The Life Of Livestock
Livestocks are commonly defined as domestic animals raised in a farming setting to produce useful living commodities such as milk, eggs, meat, fur, bone, leather, and wool for consumption. Livestock can be tamed and handled and then used for various purposes such as providing food, keeping pets, and earning cash. Some types of livestock include cattle, horse, sheep, goat, poultry, zoo animals, and bovine. The word “livestock” comes from the Latin word meaning “of the land”.
There are four primary types of livestock: wild, domestic, arable, and pastoral. Wild animals such as wild turkeys, deer, foxes, bears, raccoons, eagles, birds, and mice were originally sourced from the parts of the world where they grow wild, such as forests and deserts. In ancient times, nomadic pastoralists would raise cattle, goats, buffalo, ostriches, and wild boar to provide milk, meat, fuel, and fertilizer.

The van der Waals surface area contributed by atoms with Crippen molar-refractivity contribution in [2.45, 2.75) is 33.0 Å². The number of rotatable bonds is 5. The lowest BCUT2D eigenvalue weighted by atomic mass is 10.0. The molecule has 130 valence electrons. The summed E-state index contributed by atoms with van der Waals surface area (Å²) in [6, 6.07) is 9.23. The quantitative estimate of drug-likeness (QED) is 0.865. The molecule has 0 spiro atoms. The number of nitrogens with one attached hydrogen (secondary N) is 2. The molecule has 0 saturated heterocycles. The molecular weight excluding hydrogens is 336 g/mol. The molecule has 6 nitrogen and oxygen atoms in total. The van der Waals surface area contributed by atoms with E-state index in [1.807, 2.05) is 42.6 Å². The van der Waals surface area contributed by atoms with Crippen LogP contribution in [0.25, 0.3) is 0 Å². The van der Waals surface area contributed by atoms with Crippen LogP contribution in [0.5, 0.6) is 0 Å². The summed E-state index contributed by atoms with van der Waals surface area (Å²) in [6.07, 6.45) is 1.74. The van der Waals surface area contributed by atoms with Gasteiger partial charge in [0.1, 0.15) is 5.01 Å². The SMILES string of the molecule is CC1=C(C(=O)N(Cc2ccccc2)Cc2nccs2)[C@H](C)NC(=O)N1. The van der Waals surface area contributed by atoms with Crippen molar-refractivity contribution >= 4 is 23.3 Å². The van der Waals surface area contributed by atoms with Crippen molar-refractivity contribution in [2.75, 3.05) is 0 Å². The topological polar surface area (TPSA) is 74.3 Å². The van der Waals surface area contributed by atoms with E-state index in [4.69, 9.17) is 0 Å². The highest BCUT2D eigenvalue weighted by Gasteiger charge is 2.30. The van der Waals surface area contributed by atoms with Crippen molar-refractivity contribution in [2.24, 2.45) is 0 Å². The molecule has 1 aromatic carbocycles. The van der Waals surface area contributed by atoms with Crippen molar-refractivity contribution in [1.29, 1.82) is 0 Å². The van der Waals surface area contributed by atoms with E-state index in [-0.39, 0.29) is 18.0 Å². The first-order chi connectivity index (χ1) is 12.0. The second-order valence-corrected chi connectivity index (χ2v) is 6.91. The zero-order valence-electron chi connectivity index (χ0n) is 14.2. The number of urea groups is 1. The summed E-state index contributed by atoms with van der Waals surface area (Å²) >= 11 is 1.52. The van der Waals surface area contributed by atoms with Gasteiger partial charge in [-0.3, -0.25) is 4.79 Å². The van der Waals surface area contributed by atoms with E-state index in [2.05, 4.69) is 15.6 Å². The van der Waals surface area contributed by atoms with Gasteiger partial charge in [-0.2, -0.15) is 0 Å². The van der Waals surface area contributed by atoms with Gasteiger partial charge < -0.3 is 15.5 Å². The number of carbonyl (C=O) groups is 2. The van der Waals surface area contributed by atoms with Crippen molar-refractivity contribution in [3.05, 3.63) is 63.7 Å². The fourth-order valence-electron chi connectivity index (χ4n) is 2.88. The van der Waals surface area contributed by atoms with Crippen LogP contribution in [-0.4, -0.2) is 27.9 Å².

Domestic livestock such as chickens, ducks, swine, turkey, catfish, dogs, rats, mice, gerbils, and rats were obtained through trade, warfare, and slavery. Livestock such as cattle, horses, buffalo, ostriches, zoo animals, and bovine were later brought to areas that were meant for farming. Since early days, pastoralists have been raising livestock, taming them, and utilizing them for different purposes. This has made the industry grow and become a significant part of our lives. Pastoralists still play an important role in the lives of many people today because they serve as an essential link between people and nature by using plants and animals to help improve their way of life.